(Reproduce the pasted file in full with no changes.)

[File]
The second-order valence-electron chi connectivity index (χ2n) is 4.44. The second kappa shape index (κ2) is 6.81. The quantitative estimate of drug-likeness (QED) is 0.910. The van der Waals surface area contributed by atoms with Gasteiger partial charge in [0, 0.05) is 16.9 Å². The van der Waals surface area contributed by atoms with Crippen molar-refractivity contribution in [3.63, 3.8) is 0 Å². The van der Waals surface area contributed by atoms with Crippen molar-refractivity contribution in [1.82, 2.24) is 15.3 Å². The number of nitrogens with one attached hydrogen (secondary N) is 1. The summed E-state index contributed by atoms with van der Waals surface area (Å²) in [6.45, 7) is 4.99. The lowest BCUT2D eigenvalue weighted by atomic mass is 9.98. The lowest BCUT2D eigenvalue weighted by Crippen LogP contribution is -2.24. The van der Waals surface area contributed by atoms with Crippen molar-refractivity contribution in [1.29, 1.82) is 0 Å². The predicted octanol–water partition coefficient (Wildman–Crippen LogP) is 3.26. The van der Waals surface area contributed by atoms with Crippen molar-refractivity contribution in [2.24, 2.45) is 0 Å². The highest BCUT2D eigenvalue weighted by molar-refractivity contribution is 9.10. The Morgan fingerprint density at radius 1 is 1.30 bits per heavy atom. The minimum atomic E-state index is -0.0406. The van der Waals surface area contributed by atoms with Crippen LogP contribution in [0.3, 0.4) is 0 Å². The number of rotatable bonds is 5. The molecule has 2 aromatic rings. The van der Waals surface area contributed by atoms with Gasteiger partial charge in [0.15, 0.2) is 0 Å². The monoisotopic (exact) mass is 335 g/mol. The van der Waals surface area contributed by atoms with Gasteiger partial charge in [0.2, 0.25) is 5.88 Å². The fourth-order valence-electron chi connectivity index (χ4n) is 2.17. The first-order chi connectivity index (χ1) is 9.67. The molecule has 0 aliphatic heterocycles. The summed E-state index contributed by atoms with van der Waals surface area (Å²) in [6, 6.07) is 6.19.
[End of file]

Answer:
The second-order valence-electron chi connectivity index (χ2n) is 4.44. The second kappa shape index (κ2) is 6.81. The quantitative estimate of drug-likeness (QED) is 0.910. The van der Waals surface area contributed by atoms with Gasteiger partial charge in [0, 0.05) is 16.9 Å². The van der Waals surface area contributed by atoms with Crippen molar-refractivity contribution in [3.63, 3.8) is 0 Å². The van der Waals surface area contributed by atoms with Crippen molar-refractivity contribution in [1.82, 2.24) is 15.3 Å². The number of nitrogens with one attached hydrogen (secondary N) is 1. The summed E-state index contributed by atoms with van der Waals surface area (Å²) in [6.45, 7) is 4.99. The lowest BCUT2D eigenvalue weighted by atomic mass is 9.98. The lowest BCUT2D eigenvalue weighted by Crippen LogP contribution is -2.24. The van der Waals surface area contributed by atoms with Crippen molar-refractivity contribution in [1.29, 1.82) is 0 Å². The predicted octanol–water partition coefficient (Wildman–Crippen LogP) is 3.26. The van der Waals surface area contributed by atoms with Crippen molar-refractivity contribution in [2.24, 2.45) is 0 Å². The highest BCUT2D eigenvalue weighted by molar-refractivity contribution is 9.10. The Morgan fingerprint density at radius 1 is 1.30 bits per heavy atom. The minimum atomic E-state index is -0.0406. The van der Waals surface area contributed by atoms with Crippen LogP contribution in [0.3, 0.4) is 0 Å². The number of rotatable bonds is 5. The molecule has 2 aromatic rings. The van der Waals surface area contributed by atoms with Gasteiger partial charge in [0.15, 0.2) is 0 Å². The monoisotopic (exact) mass is 335 g/mol. The van der Waals surface area contributed by atoms with Gasteiger partial charge in [0.2, 0.25) is 5.88 Å². The fourth-order valence-electron chi connectivity index (χ4n) is 2.17. The first-order chi connectivity index (χ1) is 9.67. The molecule has 0 aliphatic heterocycles. The summed E-state index contributed by atoms with van der Waals surface area (Å²) in [6, 6.07) is 6.19.